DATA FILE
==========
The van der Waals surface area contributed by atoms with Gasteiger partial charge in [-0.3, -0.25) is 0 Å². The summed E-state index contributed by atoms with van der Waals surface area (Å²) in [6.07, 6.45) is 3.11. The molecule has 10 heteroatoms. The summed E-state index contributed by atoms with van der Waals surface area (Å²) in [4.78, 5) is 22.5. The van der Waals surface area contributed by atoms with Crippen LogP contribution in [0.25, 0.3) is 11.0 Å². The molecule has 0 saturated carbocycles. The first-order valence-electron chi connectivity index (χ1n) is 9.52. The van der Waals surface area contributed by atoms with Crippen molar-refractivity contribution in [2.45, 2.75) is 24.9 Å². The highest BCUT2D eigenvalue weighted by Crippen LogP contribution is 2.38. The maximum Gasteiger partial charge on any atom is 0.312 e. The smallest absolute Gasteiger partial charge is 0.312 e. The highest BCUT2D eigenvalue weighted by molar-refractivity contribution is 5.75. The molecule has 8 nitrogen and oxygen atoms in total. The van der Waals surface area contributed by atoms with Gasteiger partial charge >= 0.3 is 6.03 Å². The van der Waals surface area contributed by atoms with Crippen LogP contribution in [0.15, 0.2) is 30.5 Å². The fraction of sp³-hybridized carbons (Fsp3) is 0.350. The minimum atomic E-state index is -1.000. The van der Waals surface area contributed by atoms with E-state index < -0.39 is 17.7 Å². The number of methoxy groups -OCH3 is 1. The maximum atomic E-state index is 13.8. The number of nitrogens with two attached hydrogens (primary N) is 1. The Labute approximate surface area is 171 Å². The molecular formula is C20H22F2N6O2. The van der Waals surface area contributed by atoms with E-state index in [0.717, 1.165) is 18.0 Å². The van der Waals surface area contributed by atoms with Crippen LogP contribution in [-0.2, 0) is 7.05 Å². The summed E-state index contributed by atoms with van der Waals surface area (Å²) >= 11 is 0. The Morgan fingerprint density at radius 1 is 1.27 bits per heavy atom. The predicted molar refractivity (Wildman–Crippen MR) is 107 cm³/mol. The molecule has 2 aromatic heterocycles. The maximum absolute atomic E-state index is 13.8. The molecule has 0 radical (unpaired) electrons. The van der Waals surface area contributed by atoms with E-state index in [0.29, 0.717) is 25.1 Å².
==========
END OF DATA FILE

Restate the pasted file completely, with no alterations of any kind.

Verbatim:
The van der Waals surface area contributed by atoms with Gasteiger partial charge in [-0.3, -0.25) is 0 Å². The summed E-state index contributed by atoms with van der Waals surface area (Å²) in [6.07, 6.45) is 3.11. The molecule has 10 heteroatoms. The summed E-state index contributed by atoms with van der Waals surface area (Å²) in [4.78, 5) is 22.5. The van der Waals surface area contributed by atoms with Crippen LogP contribution in [0.25, 0.3) is 11.0 Å². The molecule has 0 saturated carbocycles. The first-order valence-electron chi connectivity index (χ1n) is 9.52. The van der Waals surface area contributed by atoms with Crippen molar-refractivity contribution in [2.45, 2.75) is 24.9 Å². The highest BCUT2D eigenvalue weighted by Crippen LogP contribution is 2.38. The maximum Gasteiger partial charge on any atom is 0.312 e. The smallest absolute Gasteiger partial charge is 0.312 e. The highest BCUT2D eigenvalue weighted by molar-refractivity contribution is 5.75. The molecule has 8 nitrogen and oxygen atoms in total. The van der Waals surface area contributed by atoms with Gasteiger partial charge >= 0.3 is 6.03 Å². The van der Waals surface area contributed by atoms with Crippen LogP contribution in [0.15, 0.2) is 30.5 Å². The fraction of sp³-hybridized carbons (Fsp3) is 0.350. The minimum atomic E-state index is -1.000. The van der Waals surface area contributed by atoms with E-state index < -0.39 is 17.7 Å². The number of methoxy groups -OCH3 is 1. The maximum atomic E-state index is 13.8. The number of nitrogens with two attached hydrogens (primary N) is 1. The Labute approximate surface area is 171 Å². The molecular formula is C20H22F2N6O2. The van der Waals surface area contributed by atoms with E-state index in [0.717, 1.165) is 18.0 Å². The van der Waals surface area contributed by atoms with Crippen LogP contribution in [-0.2, 0) is 7.05 Å². The summed E-state index contributed by atoms with van der Waals surface area (Å²) >= 11 is 0. The Morgan fingerprint density at radius 1 is 1.27 bits per heavy atom. The predicted molar refractivity (Wildman–Crippen MR) is 107 cm³/mol. The molecule has 2 aromatic heterocycles. The maximum absolute atomic E-state index is 13.8. The molecule has 0 radical (unpaired) electrons. The van der Waals surface area contributed by atoms with E-state index in [0.29, 0.717) is 25.1 Å².